Rick Moran thinks it is unrealistic to imagine an America that rejects the presuppositions of the progressives. I do not; I think that no matter how difficult, our survival as a nation requires that we not only imagine such an America, but that we produce it. And if we cannot produce it with the progressives among us, I say we have to secure a separate territory in which we are able to produce it, hence my call for secession a few weeks ago.
In short, modern conservatism has not abandoned reality; rather, it has acknowledged a fundamental divergence in world-view that has, in fact, existed for about a century.
5 Comments »
Comment by John Cooper
I know one thing: We need to come up with a better word than “conservative” to describe what many of us stand for. It’s my sense that “Conservative” pretty much means whatever the user intends it to mean.
Occasionally, I identify myself a “conservative” of course, but that’s really shorthand for the fact that I believe in individual rights, a smaller, constitutionally-limited federal government to protect those rights, less regulation, fewer taxes, the rule of law, laissez faire, and more freedom.
Comment by dullhammer
“And yes, the impact of progressives dominating those fields has produced a populace that is much more ready to accept dominant government as the norm.”
You can say that again.
Financial capital of the U.S. is now Washington DC and no longer New York, according to this opinion piece by David Frum (at CNN). And he uses a lot of facts to back it up.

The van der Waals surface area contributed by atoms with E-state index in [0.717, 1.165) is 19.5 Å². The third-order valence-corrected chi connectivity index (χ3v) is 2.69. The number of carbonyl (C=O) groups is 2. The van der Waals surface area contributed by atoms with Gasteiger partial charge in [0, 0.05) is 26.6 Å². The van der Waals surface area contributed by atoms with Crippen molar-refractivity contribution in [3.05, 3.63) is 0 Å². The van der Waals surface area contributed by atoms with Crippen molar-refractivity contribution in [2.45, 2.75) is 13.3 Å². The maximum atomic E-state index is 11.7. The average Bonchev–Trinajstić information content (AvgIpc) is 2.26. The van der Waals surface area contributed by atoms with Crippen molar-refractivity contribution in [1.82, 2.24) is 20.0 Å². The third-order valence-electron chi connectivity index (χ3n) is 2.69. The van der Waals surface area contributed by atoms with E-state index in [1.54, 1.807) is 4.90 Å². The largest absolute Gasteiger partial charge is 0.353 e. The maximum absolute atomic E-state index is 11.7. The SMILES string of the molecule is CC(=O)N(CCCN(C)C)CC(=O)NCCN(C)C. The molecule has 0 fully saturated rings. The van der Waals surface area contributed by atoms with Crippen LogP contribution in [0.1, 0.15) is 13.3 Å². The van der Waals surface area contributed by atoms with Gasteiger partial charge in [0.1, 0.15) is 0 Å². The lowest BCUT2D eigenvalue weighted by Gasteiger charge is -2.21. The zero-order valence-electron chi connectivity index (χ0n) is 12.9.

Comment by suek
Very good article which raises some points to be considered. First, there is certainly an economy of working together that benefits a society. I think most would agree with that. Then there is a point at which working together is no longer reasonable and efficient – I suspect we’ve reached that point, and for some reason progressives assume that bigger is _always_ better. Part of what you point out raises the question of that issue. What level of mandated cooperation best serves a society? town, county, state or federal? The founders limited the federal function to collecting import tariffs and national defense – today, we have states shuffling off responsibility to the Feds, due primarily to the 16th amendment, I believe. I was interested to learn that the 16th amendment wasn’t so much to allow the Feds to tax the individual as a means of support, but it was a means to take that power from the states, who had been responsible prior to that for supporting the federal government. The Federal government, however, found that the states were not reliable in supplying supportive funds, and couldn’t be forced to do so, so the responsibility was taken from the states and placed on the individual – who obviously _could_ be forced to supply the money. And of course, we all know that Roosevelt made the prepayment mandatory, just to insure the regular income to the government. Our power as citizens lies within the state government, I think.